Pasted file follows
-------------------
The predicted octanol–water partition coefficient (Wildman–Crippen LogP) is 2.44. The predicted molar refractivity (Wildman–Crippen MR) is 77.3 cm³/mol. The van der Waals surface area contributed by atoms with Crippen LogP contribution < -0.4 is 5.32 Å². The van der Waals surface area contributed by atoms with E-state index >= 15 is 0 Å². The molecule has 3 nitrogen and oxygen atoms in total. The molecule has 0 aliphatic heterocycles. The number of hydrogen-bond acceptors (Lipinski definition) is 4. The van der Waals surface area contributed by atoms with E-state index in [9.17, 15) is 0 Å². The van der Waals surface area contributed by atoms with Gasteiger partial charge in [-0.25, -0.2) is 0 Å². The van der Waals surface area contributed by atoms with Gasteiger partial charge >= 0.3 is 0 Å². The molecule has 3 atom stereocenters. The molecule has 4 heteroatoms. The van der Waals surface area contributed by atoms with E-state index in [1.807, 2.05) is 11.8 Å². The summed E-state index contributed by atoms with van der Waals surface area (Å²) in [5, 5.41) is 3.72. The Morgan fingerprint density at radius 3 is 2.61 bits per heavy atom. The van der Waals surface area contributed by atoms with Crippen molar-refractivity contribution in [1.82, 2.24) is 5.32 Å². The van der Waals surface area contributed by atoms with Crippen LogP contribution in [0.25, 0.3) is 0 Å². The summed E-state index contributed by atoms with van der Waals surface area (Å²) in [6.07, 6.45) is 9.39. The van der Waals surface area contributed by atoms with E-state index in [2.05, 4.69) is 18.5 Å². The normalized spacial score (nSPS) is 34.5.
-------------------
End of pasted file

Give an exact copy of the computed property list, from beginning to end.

The predicted octanol–water partition coefficient (Wildman–Crippen LogP) is 2.44. The predicted molar refractivity (Wildman–Crippen MR) is 77.3 cm³/mol. The van der Waals surface area contributed by atoms with Crippen LogP contribution < -0.4 is 5.32 Å². The van der Waals surface area contributed by atoms with E-state index >= 15 is 0 Å². The molecule has 3 nitrogen and oxygen atoms in total. The molecule has 0 aliphatic heterocycles. The number of hydrogen-bond acceptors (Lipinski definition) is 4. The van der Waals surface area contributed by atoms with E-state index in [9.17, 15) is 0 Å². The van der Waals surface area contributed by atoms with Gasteiger partial charge in [-0.25, -0.2) is 0 Å². The van der Waals surface area contributed by atoms with Gasteiger partial charge >= 0.3 is 0 Å². The molecule has 3 atom stereocenters. The molecule has 4 heteroatoms. The van der Waals surface area contributed by atoms with E-state index in [1.807, 2.05) is 11.8 Å². The summed E-state index contributed by atoms with van der Waals surface area (Å²) in [5, 5.41) is 3.72. The Morgan fingerprint density at radius 3 is 2.61 bits per heavy atom. The van der Waals surface area contributed by atoms with Crippen molar-refractivity contribution in [1.82, 2.24) is 5.32 Å². The van der Waals surface area contributed by atoms with Crippen LogP contribution in [0.25, 0.3) is 0 Å². The summed E-state index contributed by atoms with van der Waals surface area (Å²) in [6.07, 6.45) is 9.39. The van der Waals surface area contributed by atoms with E-state index in [2.05, 4.69) is 18.5 Å². The normalized spacial score (nSPS) is 34.5.